This finding concerned researchers since parabens have beenshown to be able to mimic the action of the female hormoneestrogen, which can drive the growth of human breast tumors.
However, this study showed no direct evidence that deodorantswere linked to an increased risk of breast cancer. Furtherwork is required to examine any association between estrogenand other chemicals found in deodorants and breast cancer,researchers say.
BBCNews January 11, 2004
I have posted articles in the past warning of the dangersof antiperspirants, and now this study is raising concernsabout deodorants as well. Antiperspirants and deodorants arenot the same thing: Antiperspirants work by clogging, closing,or blocking the pores that release sweat--with the activeingredient being aluminum--so that they can’t releasesweat. Deodorants work by neutralizing the smell of the sweatand by antiseptic action against bacteria, but do not preventsweating.
The concern with antiperspirant is that the aluminum itcontains is absorbed by the body and wreaks havoc in the brain,where it likely contributes to the growingnumbers of people coming down with Alzheimer’s disease.So it appears that the urban legend that antiperspirantshave been identified as the leading cause of breast cancermay actually have some truth to it.
A study was conducted in 2004 by Dr. Kris McGrath, a Chicagoallergist who claims to have found a connection between antiperspirants,underarm shaving and cancer. He believes the culprits in theseantiperspirants are the toxins in aluminum salts such as aluminumchlorohydrate. He says they don't normally penetrate the skinenough to cause a problem--unless the skin is shaven. If youdisrupt the skin by shaving, it can open up the door, becausejust under the skin is the lymphatic system, which is connectedto the breast.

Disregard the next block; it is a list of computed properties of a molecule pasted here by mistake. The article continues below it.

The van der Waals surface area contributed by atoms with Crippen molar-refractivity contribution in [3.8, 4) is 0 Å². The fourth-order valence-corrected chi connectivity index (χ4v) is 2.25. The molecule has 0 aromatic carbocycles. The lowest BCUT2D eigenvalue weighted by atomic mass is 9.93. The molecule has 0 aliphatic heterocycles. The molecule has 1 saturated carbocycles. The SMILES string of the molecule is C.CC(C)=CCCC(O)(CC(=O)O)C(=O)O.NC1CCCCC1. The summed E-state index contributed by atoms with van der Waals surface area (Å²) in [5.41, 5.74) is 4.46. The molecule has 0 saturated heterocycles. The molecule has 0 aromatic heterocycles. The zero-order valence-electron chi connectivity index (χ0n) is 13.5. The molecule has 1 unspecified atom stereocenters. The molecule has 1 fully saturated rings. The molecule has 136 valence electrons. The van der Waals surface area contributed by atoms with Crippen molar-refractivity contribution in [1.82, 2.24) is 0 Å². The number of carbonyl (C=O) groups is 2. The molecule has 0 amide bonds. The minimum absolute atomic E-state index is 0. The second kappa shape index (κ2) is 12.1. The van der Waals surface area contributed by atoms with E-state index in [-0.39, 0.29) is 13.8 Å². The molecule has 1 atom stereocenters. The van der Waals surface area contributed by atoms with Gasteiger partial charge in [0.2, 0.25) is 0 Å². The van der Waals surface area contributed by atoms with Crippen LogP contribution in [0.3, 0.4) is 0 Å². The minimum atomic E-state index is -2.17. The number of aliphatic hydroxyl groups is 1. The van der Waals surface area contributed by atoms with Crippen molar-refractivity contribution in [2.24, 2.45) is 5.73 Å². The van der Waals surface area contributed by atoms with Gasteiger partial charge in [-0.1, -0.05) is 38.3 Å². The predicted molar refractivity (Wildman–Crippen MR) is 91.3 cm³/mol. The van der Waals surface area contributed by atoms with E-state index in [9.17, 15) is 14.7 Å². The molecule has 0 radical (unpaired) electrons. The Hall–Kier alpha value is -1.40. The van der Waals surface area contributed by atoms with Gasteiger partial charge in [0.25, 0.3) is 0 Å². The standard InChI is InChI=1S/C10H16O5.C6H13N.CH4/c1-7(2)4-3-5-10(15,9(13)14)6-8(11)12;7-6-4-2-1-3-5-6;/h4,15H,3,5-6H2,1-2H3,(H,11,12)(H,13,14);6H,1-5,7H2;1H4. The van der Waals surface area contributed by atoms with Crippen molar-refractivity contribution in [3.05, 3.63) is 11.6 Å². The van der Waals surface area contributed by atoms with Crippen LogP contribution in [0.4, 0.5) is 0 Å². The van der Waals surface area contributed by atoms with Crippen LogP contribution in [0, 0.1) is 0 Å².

In this study, more than 400 Chicago-area breast cancersurvivors recalled their lifetime history of using antiperspirantsand underarm shaving. He found that women who perform underarmshaving more aggressively had a diagnosis of breast cancer22 years earlier than the non-users.
Now with the study above, British researchers have foundtraces of chemicals called parabens in tissue taken from womenwith breast cancer. These researchers also published a studylast year in the Journalof Toxicology that suggested underarm cosmetics mightbe a cause of breast cancer. It is unclear how valid thisproposed mechanism is, but it would sure seem safe to avoidall antiperspirants and deodorants just to be safe.
At the very least, if you are using a deodorant in orderto avoid the aluminum in antiperspirant, you will also wantto be certain that the deodorant you choose does not containparabens.
Parabens are used as preservatives, and on the label theymay be listed as methyl paraben, ethyl paraben, propyl paraben,butyl paraben, isobutyl paraben or E216. Look for naturaldeodorants, which should be available in your local healthfood store, but be sure to read the labels, as all "natural"deodorants are not paraben-free.
I personally have not used any antiperspirants or deodorantsfor over 20 years. Simple soap and water has served me quitewell for the last two decades, and I don't ever recall anyonetelling me I had an offensive odor. So, I suggest avoidingthe chemicals, save some money, prolong your life and dropthe underarm chemicals.